As the conservative columnist sees it, the Republican primary voters may be mocked and maligned, but the derision is unfair -- these GOP voters actually deserve a pat on the back, Douthat argues, for having "methodically sifted through the alternatives" to Mitt Romney, "discarding each in turn."
A crazy party might have chosen Cain or Bachmann as its standard-bearer. The Republican electorate dismissed them long before the first ballots were even cast.A crazy party wouldn't have cared how Rick Perry debated so long as he promised to visit Texas justice on the Democratic Party. The Republican electorate did care, and delivered him less than one vote for every $1,000 dollars his campaign spent. [...]A crazy party would have nominated the candidate who offered the most implausible policy pledges -- Cain's 9-9-9 tax plan, or Tim Pawlenty's justly ridiculed promise of 5 percent growth a year, or Perry's flat tax. The Republican electorate is poised to nominate a candidate whose domestic agenda is often light on details and imagination, but a long way from crazy.
At first blush, this may seem compelling. GOP primary voters flirted with nominating truly ridiculous candidates, who were an embarrassment to themselves and the party, the thesis goes, before grudgingly accepting their fate, settling on one of the Republican grown-ups. The nomination will apparently go to the guy who boasted, "I'm not willing to light my hair on fire to try and get support."
It's a perfectly nice argument, but I'm afraid Douthat is being far too generous with his praise.
If the Times columnist wants to argue that Romney isn't as clownish a candidate as Michele Bachmann on Herman Cain, he's on firm ground. But if he thinks that's a sensible standard for national office, Douthat really needs to aim higher.
Indeed, I'd argue the more salient point here isn't that a sensible party base settled on a reasonable candidate, but rather, than a formerly-reasonable candidate had to set his hair on fire to curry favor with an unhinged party base.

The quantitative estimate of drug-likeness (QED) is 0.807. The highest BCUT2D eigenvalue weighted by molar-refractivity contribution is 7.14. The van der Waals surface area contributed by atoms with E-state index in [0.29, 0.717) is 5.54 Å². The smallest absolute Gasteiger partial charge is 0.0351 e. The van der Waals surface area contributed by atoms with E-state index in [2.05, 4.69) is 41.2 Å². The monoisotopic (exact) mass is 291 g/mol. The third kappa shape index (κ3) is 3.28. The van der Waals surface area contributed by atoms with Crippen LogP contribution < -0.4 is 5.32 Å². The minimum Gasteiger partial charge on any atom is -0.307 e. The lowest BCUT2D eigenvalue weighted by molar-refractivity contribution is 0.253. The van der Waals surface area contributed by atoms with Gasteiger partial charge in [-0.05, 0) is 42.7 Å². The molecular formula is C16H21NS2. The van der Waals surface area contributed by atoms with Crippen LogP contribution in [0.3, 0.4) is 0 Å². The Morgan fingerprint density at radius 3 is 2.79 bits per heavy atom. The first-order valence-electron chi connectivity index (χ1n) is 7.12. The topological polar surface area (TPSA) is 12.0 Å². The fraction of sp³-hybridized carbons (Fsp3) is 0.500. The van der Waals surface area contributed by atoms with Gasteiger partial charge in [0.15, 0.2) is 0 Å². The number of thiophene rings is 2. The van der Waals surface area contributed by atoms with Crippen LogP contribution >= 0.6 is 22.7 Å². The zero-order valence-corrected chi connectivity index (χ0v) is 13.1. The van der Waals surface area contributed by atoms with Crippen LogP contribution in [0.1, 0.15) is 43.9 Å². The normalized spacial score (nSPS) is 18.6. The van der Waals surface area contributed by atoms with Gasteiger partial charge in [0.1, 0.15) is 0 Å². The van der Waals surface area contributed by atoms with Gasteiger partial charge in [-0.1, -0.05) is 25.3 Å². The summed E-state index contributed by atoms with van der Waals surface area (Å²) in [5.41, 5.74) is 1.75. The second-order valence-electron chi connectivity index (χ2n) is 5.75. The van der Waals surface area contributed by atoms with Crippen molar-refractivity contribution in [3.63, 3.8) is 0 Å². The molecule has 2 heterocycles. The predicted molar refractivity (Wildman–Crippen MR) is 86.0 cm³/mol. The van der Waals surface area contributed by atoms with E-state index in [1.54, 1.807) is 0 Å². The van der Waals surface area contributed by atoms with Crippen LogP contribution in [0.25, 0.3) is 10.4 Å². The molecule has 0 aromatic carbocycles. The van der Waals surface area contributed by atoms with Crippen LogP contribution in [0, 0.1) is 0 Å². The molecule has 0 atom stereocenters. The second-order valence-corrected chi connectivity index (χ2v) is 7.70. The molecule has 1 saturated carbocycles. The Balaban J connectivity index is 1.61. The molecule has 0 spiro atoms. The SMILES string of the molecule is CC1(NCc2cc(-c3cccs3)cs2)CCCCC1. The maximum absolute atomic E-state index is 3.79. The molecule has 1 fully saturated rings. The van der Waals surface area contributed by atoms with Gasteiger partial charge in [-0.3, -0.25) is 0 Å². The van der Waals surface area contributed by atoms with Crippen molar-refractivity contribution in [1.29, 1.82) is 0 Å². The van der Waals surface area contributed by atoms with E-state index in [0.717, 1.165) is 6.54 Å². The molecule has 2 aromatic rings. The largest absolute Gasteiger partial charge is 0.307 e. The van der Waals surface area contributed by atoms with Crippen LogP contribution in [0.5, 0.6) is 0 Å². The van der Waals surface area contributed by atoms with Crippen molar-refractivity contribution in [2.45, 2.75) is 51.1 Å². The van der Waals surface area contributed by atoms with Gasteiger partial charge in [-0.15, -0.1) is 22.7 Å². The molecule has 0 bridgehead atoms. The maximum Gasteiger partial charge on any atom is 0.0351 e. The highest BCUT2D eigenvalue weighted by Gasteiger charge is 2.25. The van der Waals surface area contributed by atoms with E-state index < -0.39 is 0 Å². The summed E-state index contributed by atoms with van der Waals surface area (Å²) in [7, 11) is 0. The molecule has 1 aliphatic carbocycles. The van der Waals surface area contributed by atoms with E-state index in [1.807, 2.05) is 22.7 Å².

Douthat's thesis makes it seem as if GOP voters put aside their reservations and went with a mainstream former governor of a "blue" state. That's not quite right. Instead, the mainstream former governor of a "blue" state put aside his sensible persona to be more in line with what his party's voters wanted him to be.
If the Romney running for president today bore any resemblance to Romney Version 1.0 or 2.0, Douthat's argument would be far more compelling. But Romney has been forced to reject practically everything he said he believed prior to 2007.
His protestations notwithstanding, Romney effectively had to set his hair on fire.
After all, can anyone, anywhere, identify anything moderate about the Romney platform? Massive tax breaks for the wealthy, privatization of Medicare, slashing public investments, cutting off college aid, ignoring global warming, giving Wall Street free reign, "self-deportation," restricting contraception access, war with Iran, more foreclosures, taking away health care from millions ... this is a far-right Republican advocating the most right-wing agenda of any major-party candidate in a generation.
To hear Douthat tell it, the base wisely discarded the loonies, preferring the more stable and mature candidate. But has Douthat gotten a good look at Romney lately? I've looked for stability and maturity, and it appears to be hiding well.
Don't applaud the Republican base for choosing Romney over the crazies; chide the Republican base for pushing Romney so far to the extreme to satisfy their far-right expectations.